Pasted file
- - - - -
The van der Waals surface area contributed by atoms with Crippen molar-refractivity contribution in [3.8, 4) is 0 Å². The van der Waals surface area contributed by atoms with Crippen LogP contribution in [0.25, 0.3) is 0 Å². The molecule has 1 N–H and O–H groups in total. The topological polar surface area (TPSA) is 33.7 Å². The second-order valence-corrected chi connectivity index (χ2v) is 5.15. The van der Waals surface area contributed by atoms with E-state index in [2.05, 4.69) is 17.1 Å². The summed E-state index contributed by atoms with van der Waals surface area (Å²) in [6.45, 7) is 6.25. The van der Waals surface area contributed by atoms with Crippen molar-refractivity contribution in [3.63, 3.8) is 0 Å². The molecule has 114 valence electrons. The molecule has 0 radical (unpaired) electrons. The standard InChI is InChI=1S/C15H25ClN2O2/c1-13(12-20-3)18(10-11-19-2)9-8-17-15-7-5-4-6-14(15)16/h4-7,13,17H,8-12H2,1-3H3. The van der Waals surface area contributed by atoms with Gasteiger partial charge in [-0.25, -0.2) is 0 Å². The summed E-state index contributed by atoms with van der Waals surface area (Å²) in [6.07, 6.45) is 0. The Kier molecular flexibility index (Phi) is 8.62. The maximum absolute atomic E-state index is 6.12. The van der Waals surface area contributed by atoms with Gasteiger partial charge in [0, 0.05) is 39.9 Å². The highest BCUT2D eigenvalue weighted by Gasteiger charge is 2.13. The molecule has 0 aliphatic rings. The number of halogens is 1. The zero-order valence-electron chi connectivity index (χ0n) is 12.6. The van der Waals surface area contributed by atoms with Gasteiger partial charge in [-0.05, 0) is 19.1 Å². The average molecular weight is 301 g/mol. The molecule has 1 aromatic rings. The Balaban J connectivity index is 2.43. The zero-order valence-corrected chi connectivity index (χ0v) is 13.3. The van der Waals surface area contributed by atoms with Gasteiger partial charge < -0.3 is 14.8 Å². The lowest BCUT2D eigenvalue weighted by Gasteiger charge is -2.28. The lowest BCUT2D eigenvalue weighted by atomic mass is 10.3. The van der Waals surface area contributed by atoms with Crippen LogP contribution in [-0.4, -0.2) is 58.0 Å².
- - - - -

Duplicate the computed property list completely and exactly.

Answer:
The van der Waals surface area contributed by atoms with Crippen molar-refractivity contribution in [3.8, 4) is 0 Å². The van der Waals surface area contributed by atoms with Crippen LogP contribution in [0.25, 0.3) is 0 Å². The molecule has 1 N–H and O–H groups in total. The topological polar surface area (TPSA) is 33.7 Å². The second-order valence-corrected chi connectivity index (χ2v) is 5.15. The van der Waals surface area contributed by atoms with E-state index in [2.05, 4.69) is 17.1 Å². The summed E-state index contributed by atoms with van der Waals surface area (Å²) in [6.45, 7) is 6.25. The van der Waals surface area contributed by atoms with Crippen molar-refractivity contribution in [3.63, 3.8) is 0 Å². The molecule has 114 valence electrons. The molecule has 0 radical (unpaired) electrons. The standard InChI is InChI=1S/C15H25ClN2O2/c1-13(12-20-3)18(10-11-19-2)9-8-17-15-7-5-4-6-14(15)16/h4-7,13,17H,8-12H2,1-3H3. The van der Waals surface area contributed by atoms with Gasteiger partial charge in [-0.25, -0.2) is 0 Å². The summed E-state index contributed by atoms with van der Waals surface area (Å²) in [6.07, 6.45) is 0. The Kier molecular flexibility index (Phi) is 8.62. The maximum absolute atomic E-state index is 6.12. The van der Waals surface area contributed by atoms with Gasteiger partial charge in [0, 0.05) is 39.9 Å². The highest BCUT2D eigenvalue weighted by Gasteiger charge is 2.13. The molecule has 0 aliphatic rings. The number of halogens is 1. The zero-order valence-electron chi connectivity index (χ0n) is 12.6. The van der Waals surface area contributed by atoms with Gasteiger partial charge in [-0.05, 0) is 19.1 Å². The average molecular weight is 301 g/mol. The molecule has 1 aromatic rings. The Balaban J connectivity index is 2.43. The zero-order valence-corrected chi connectivity index (χ0v) is 13.3. The van der Waals surface area contributed by atoms with Gasteiger partial charge < -0.3 is 14.8 Å². The lowest BCUT2D eigenvalue weighted by Gasteiger charge is -2.28. The lowest BCUT2D eigenvalue weighted by atomic mass is 10.3. The van der Waals surface area contributed by atoms with Crippen LogP contribution in [-0.4, -0.2) is 58.0 Å².